Birds of Avalon | Record Review | Indy Week

Music » Record Review

Birds of Avalon

Birds of Avalon
Bazaar Bazaar
(Volcom Entertainment)

Digital revolution be damned, there's no use listening to Bazaar Bazaar, the debut from Birds of Avalon, on your computer: That is, unless your hard drive is hooked up to some big, wood-grain cabinet speakers. Worry-warts and hangers-on have been crying that "Rock ain't dead" for a decade, a reaction fueled by the growing fear that rock proper—or rawk, or RAWK—was being eaten up by a pestilence of techno, hip hop and indie pop. But it wasn't going to happen then, and it likely never will. Rock's still got a throbbing hard heart, and Birds of Avalon—descendents of a lineage that crosses Cherry Valence paths through The Weather and Dynamite Bros. territory—are right there in the right ventricle.

Birds of Avalon formed in 2004 when bassist (now guitarist) Paul Siler and guitarist Cheetie Kumar left The Cherry Valence. Now a five-piece led by Craig Tilley's high-end delivery, they gaze toward a past of low-end riffage wielded by precise, jousting, hair-tossing, two-guitar interplay. They're technically grooving on the same ramalama ballroom blitz as their New York pals Oneida, but these Birds don't complicate the chops and spirit (see "Bicentennial Baby" or "Taking Trains") with noisy extensions or gurgling abstraction. They do mix up the tempo here, alternating into a few throwaway smoky asides, but they're at their best when screaming through a gut-puncher. It's been done before, after all, and they're not trying to make new 21st-century music. Instead, they're cribbing hard on Cheap Trick's hookiness and on multiple guitars harmonizing on one phrase (like Skynyrd) without irony. West Coasters Redd Kross did it 20 years ago, in the shared knowledge that KISS is really just bubblegum anyway, and that was just fine with them.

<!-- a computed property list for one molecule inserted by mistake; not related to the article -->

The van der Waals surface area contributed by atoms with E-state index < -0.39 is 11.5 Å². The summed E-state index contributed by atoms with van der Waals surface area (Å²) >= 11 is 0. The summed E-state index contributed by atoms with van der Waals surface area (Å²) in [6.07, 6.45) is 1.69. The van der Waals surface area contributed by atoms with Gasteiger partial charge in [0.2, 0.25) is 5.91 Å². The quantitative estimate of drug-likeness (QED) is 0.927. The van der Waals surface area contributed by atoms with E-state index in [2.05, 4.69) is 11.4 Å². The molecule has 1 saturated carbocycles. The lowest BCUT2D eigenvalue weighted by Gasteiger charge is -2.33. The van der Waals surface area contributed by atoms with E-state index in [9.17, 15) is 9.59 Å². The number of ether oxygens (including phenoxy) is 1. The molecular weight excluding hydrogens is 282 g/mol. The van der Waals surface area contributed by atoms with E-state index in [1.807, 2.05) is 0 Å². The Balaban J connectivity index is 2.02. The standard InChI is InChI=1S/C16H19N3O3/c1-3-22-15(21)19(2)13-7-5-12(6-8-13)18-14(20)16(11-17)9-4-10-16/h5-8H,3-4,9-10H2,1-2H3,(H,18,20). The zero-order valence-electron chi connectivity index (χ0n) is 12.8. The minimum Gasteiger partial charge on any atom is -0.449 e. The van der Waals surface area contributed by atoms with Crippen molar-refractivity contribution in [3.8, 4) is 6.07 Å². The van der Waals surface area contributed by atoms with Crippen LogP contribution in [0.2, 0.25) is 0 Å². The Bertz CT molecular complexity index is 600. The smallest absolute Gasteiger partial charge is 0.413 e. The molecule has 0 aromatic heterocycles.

It's less a stylistic revival than "Hey bros, let's just have fun." A record like this comes off a little flat, but it makes you want to be closer to the front at their next show because you need to be able to get surrounded by the stuff, dirty your jeans and expel some sweat. That's why it's a tough nut that this record's release party also marks the closing of their spiritual home down on South McDowell Street. —Chris Toenes

Birds of Avalon play Kings on Saturday, April 7, with Black Taj, The Greatest Hits, The Loners, The Dynamite Brothers and more. To hear cuts from Bazaar Bazaar, see

Add a comment